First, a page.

What causes crime? Not just violent crime, but all crime? You have socioeconomic factors, where stealing food is necessary if you don’t have food to eat, or stealing money to get food becomes necessary if you can’t get a job to make money. Or if you’re addicted to a drug you do anything under the influence of that drug to continue to be under the influence of that drug. And so on and so forth.
      Then there’s violent crime. What is violent crime? It’s the use of force or threat of force in the commission of a crime. So stealing food by holding a knife to the shopkeeper is violent crime. Shooting a dealer that short-changes you is violent crime. Thus, as you can see, there are levels of violent crime, both from what causes the criminal to commit the crime to what the method is of threatening or using force.
      So your statistics need to be seen in a prism of what violent crimes are committed by Blacks, why they are committed, what kind of weapons are used, and what underlying social structures are in place to trigger these behaviors. (The myth that Black men are inherently violent is just that, a myth, by the way.) The whole field of criminology is devoted to understanding these nuances.
      Much like the woman who just threw numbers at me, your percentages need to be explained in a broader context, a bigger discussion. So, to answer your question, it would not also be logical to conclude that they would be in situations were deadly force is used at a rate higher than their population percentage. You see, driving with a tail light out is not a violent crime. Holding a phone while being served a warrant is not a violent crime (http://lasvegassun.com/news/2015/dec/31/metro-police-investigating-officer-involved-shooti/). Answering the door is not a violent crime (http://www.chicagotribune.com/news/local/breaking/ct-chicago-police-shooting-20151226-story.html). Having a mental illness is not a violent crime (http://www.katc.com/story/30805897/update-deputy-involved-shooting-in-breaux-bridge).
      I could go on for ages.
      But let’s leave it at the findings of an independent investigation of published reports of police-involved homicides. Pay attention because you (or people using your logic) are mentioned (I bolded the part that pertains to you):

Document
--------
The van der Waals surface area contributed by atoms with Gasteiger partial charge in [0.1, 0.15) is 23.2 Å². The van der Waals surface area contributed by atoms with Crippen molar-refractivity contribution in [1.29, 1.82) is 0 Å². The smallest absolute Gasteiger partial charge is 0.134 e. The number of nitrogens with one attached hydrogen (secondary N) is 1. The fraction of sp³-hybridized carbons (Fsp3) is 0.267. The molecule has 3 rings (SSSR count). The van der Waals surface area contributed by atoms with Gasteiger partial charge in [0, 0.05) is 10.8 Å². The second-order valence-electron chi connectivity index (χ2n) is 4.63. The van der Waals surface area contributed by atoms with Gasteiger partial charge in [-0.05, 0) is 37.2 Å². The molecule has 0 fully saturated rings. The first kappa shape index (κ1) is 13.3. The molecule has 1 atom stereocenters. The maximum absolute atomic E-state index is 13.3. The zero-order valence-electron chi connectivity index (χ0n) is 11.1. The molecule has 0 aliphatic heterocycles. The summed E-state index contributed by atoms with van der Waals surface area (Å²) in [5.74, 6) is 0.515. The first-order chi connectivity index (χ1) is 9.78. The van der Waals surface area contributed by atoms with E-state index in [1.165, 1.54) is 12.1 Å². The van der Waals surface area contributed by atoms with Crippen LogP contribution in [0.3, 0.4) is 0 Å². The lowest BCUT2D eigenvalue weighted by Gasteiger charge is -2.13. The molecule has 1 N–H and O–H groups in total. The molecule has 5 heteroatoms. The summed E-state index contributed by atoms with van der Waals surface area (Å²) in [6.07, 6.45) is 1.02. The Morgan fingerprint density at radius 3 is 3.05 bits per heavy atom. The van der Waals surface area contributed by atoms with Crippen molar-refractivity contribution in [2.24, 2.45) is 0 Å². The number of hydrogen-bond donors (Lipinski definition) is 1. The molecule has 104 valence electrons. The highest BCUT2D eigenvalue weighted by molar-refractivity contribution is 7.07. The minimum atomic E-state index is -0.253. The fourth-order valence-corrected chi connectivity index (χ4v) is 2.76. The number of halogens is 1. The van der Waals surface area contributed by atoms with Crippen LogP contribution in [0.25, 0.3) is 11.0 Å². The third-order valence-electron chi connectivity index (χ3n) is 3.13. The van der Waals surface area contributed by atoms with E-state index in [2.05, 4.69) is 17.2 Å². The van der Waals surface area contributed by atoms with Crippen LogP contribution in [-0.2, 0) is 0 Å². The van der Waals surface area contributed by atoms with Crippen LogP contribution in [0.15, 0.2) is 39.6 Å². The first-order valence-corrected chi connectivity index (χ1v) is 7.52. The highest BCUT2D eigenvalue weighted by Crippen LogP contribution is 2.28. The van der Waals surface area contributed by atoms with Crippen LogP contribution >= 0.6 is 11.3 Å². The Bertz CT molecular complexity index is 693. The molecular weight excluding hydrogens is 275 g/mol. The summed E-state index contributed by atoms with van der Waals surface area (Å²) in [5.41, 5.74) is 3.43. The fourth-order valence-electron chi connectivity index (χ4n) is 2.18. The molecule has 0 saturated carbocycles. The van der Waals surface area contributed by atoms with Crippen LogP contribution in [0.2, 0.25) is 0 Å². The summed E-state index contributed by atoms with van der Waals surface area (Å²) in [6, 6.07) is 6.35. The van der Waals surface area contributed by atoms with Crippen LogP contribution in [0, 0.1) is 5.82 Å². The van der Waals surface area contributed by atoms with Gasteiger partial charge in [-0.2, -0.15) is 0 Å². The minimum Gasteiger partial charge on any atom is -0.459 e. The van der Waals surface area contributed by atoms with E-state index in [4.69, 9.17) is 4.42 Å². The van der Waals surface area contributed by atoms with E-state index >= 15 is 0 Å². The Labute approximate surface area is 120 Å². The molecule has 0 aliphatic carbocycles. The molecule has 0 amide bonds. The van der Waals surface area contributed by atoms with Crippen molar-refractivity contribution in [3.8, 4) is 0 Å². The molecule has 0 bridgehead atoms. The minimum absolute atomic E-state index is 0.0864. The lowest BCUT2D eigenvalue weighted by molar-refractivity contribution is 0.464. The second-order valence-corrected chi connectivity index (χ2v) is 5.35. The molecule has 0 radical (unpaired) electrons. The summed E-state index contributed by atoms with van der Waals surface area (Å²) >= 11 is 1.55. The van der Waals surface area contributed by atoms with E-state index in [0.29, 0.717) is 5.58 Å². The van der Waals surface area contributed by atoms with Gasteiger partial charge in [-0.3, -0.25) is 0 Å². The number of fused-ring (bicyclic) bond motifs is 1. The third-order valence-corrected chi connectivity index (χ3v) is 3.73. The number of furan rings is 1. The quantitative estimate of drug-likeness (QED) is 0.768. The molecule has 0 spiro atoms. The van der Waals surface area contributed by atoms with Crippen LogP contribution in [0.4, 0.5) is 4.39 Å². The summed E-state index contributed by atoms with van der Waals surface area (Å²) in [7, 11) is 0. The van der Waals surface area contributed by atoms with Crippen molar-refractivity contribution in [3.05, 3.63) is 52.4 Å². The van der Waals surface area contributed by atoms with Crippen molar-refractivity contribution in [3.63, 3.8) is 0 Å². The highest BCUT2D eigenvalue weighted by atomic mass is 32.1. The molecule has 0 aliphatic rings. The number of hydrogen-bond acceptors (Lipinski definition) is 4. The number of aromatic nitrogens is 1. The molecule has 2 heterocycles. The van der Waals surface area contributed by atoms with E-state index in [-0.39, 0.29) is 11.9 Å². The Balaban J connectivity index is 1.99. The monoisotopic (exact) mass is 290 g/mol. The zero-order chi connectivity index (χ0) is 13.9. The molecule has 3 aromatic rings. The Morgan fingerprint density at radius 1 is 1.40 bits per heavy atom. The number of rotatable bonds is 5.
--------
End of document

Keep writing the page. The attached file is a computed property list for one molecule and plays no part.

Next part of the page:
“Police have shot and killed a young black man (ages 18 to 29) — such as Michael Brown in Ferguson, Mo. —175 times since January 2015; 24 of them were unarmed. Over that same period, police have shot and killed 172 young white men, 18 of whom were unarmed. Once again, while in raw numbers there were similar totals of white and black victims, blacks were killed at rates disproportionate to their percentage of the U.S. population. Of all of the unarmed people shot and killed by police in 2015, 40 percent of them were black men, even though black men make up just 6 percent of the nation’s population.

      And, when considering shootings confined within a single race, a black person shot and killed by police is more likely to have been unarmed than a white person. About 13 percent of all black people who have been fatally shot by police since January 2015 were unarmed, compared with 7 percent of all white people.

      In response to these statistics, critics of police reform — often political conservatives and police unions — typically argue that the reason more black men and women are shot and killed by police is that black Americans commit more violent crime.

      As part of its data effort, The Post tracks the “threat level” of each person who is shot and killed by a police officer: Were they shooting at the officer? Were they threatening the officer? Were they fleeing?

      Overall, the majority of the people who have been shot and killed by police officers in 2015 and 2016 were, based on publicly available evidence, armed with a weapon and attempting to attack the officer or someone else.

      But an independent analysis of The Post’s data conducted by a team of criminal-justice researchers concluded that, when factoring in threat level, black Americans who are fatally shot by police are, in fact, less likely to be posing an imminent lethal threat to the officers at the moment they are killed than white Americans fatally shot by police.

      The study also sought to answer whether officers were more likely to shoot and kill someone who is unarmed if the shooting happened to occur in a high-crime area. They concluded that is not the case.

      “The only thing that was significant in predicting whether someone shot and killed by police was unarmed was whether or not they were black,” said Justin Nix, a criminal-justice researcher at the University of Louisville and one of the report’s authors, said in April. “Crime variables did not matter in terms of predicting whether the person killed was unarmed.”

      “This just bolsters our confidence that there is some sort of implicit bias going on,” Nix said. “Officers are perceiving a greater threat when encountered by unarmed black citizens.””

      Thanks for reading, Brad.